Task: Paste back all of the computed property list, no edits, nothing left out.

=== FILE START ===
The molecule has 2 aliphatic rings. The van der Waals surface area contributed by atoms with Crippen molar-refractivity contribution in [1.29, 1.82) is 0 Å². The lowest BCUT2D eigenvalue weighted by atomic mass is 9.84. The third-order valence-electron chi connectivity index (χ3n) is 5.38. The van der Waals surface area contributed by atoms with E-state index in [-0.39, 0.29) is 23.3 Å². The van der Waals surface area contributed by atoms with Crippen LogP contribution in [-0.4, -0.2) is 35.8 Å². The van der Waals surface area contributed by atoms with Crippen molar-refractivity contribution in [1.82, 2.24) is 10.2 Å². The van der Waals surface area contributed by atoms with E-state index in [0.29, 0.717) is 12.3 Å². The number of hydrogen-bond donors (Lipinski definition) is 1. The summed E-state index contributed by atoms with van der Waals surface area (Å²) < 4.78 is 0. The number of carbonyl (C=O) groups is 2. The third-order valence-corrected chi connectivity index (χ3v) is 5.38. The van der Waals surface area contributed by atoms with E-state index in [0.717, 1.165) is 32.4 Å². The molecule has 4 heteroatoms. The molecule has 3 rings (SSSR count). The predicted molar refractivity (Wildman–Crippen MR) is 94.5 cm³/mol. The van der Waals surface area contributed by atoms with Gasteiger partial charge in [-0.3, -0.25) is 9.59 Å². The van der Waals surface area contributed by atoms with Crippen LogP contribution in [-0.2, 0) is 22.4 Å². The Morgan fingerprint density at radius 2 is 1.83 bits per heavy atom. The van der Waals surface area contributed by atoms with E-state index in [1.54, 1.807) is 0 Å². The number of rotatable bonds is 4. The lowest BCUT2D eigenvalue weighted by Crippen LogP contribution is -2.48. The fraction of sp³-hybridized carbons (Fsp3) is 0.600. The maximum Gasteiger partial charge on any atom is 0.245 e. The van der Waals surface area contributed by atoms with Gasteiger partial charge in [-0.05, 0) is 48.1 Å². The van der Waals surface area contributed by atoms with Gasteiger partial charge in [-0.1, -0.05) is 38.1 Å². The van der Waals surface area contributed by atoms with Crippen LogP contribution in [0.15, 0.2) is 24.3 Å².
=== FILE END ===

The molecule has 2 aliphatic rings. The van der Waals surface area contributed by atoms with Crippen molar-refractivity contribution in [1.29, 1.82) is 0 Å². The lowest BCUT2D eigenvalue weighted by atomic mass is 9.84. The third-order valence-electron chi connectivity index (χ3n) is 5.38. The van der Waals surface area contributed by atoms with E-state index in [-0.39, 0.29) is 23.3 Å². The van der Waals surface area contributed by atoms with Crippen LogP contribution in [-0.4, -0.2) is 35.8 Å². The van der Waals surface area contributed by atoms with Crippen molar-refractivity contribution in [1.82, 2.24) is 10.2 Å². The van der Waals surface area contributed by atoms with E-state index in [0.29, 0.717) is 12.3 Å². The number of hydrogen-bond donors (Lipinski definition) is 1. The summed E-state index contributed by atoms with van der Waals surface area (Å²) < 4.78 is 0. The number of carbonyl (C=O) groups is 2. The third-order valence-corrected chi connectivity index (χ3v) is 5.38. The van der Waals surface area contributed by atoms with E-state index in [0.717, 1.165) is 32.4 Å². The molecule has 4 heteroatoms. The molecule has 3 rings (SSSR count). The predicted molar refractivity (Wildman–Crippen MR) is 94.5 cm³/mol. The van der Waals surface area contributed by atoms with Gasteiger partial charge in [-0.3, -0.25) is 9.59 Å². The van der Waals surface area contributed by atoms with Crippen LogP contribution in [-0.2, 0) is 22.4 Å². The Morgan fingerprint density at radius 2 is 1.83 bits per heavy atom. The van der Waals surface area contributed by atoms with E-state index in [1.54, 1.807) is 0 Å². The number of rotatable bonds is 4. The lowest BCUT2D eigenvalue weighted by Crippen LogP contribution is -2.48. The fraction of sp³-hybridized carbons (Fsp3) is 0.600. The maximum Gasteiger partial charge on any atom is 0.245 e. The van der Waals surface area contributed by atoms with Gasteiger partial charge in [-0.05, 0) is 48.1 Å². The van der Waals surface area contributed by atoms with Gasteiger partial charge in [-0.1, -0.05) is 38.1 Å². The van der Waals surface area contributed by atoms with Crippen LogP contribution in [0.15, 0.2) is 24.3 Å².